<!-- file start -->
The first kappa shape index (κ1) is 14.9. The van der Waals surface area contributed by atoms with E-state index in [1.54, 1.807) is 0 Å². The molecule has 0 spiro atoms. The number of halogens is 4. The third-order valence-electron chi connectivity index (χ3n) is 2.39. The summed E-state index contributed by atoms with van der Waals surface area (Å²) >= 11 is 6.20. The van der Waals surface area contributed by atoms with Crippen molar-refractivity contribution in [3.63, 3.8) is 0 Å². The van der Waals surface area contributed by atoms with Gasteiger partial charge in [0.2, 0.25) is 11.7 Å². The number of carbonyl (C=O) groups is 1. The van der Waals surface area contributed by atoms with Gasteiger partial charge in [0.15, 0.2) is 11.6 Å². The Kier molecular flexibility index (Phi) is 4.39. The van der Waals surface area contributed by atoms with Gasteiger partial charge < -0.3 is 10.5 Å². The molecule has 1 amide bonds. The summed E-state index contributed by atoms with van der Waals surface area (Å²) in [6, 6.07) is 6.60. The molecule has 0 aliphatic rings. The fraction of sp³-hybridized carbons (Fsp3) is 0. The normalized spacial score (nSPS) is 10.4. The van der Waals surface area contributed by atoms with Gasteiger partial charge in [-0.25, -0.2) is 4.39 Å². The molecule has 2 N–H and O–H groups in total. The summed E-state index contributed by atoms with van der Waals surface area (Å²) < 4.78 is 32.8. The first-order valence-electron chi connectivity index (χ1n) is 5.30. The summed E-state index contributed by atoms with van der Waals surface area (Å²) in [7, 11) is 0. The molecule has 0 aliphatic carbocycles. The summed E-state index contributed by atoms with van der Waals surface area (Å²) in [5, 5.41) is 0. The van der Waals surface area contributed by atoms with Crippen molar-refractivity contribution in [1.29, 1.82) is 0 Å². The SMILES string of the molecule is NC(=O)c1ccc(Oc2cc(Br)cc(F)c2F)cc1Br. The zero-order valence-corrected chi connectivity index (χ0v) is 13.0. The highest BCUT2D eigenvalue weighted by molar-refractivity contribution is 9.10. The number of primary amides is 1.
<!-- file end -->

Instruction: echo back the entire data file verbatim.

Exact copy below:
The first kappa shape index (κ1) is 14.9. The van der Waals surface area contributed by atoms with E-state index in [1.54, 1.807) is 0 Å². The molecule has 0 spiro atoms. The number of halogens is 4. The third-order valence-electron chi connectivity index (χ3n) is 2.39. The summed E-state index contributed by atoms with van der Waals surface area (Å²) >= 11 is 6.20. The van der Waals surface area contributed by atoms with Crippen molar-refractivity contribution in [3.63, 3.8) is 0 Å². The van der Waals surface area contributed by atoms with Gasteiger partial charge in [0.2, 0.25) is 11.7 Å². The number of carbonyl (C=O) groups is 1. The van der Waals surface area contributed by atoms with Gasteiger partial charge in [0.15, 0.2) is 11.6 Å². The Kier molecular flexibility index (Phi) is 4.39. The van der Waals surface area contributed by atoms with Gasteiger partial charge < -0.3 is 10.5 Å². The molecule has 1 amide bonds. The summed E-state index contributed by atoms with van der Waals surface area (Å²) in [6, 6.07) is 6.60. The molecule has 0 aliphatic rings. The fraction of sp³-hybridized carbons (Fsp3) is 0. The normalized spacial score (nSPS) is 10.4. The van der Waals surface area contributed by atoms with Gasteiger partial charge in [-0.25, -0.2) is 4.39 Å². The molecule has 2 N–H and O–H groups in total. The summed E-state index contributed by atoms with van der Waals surface area (Å²) < 4.78 is 32.8. The first-order valence-electron chi connectivity index (χ1n) is 5.30. The summed E-state index contributed by atoms with van der Waals surface area (Å²) in [7, 11) is 0. The molecule has 0 aliphatic carbocycles. The summed E-state index contributed by atoms with van der Waals surface area (Å²) in [5, 5.41) is 0. The van der Waals surface area contributed by atoms with Crippen molar-refractivity contribution in [1.29, 1.82) is 0 Å². The SMILES string of the molecule is NC(=O)c1ccc(Oc2cc(Br)cc(F)c2F)cc1Br. The zero-order valence-corrected chi connectivity index (χ0v) is 13.0. The highest BCUT2D eigenvalue weighted by molar-refractivity contribution is 9.10. The number of primary amides is 1.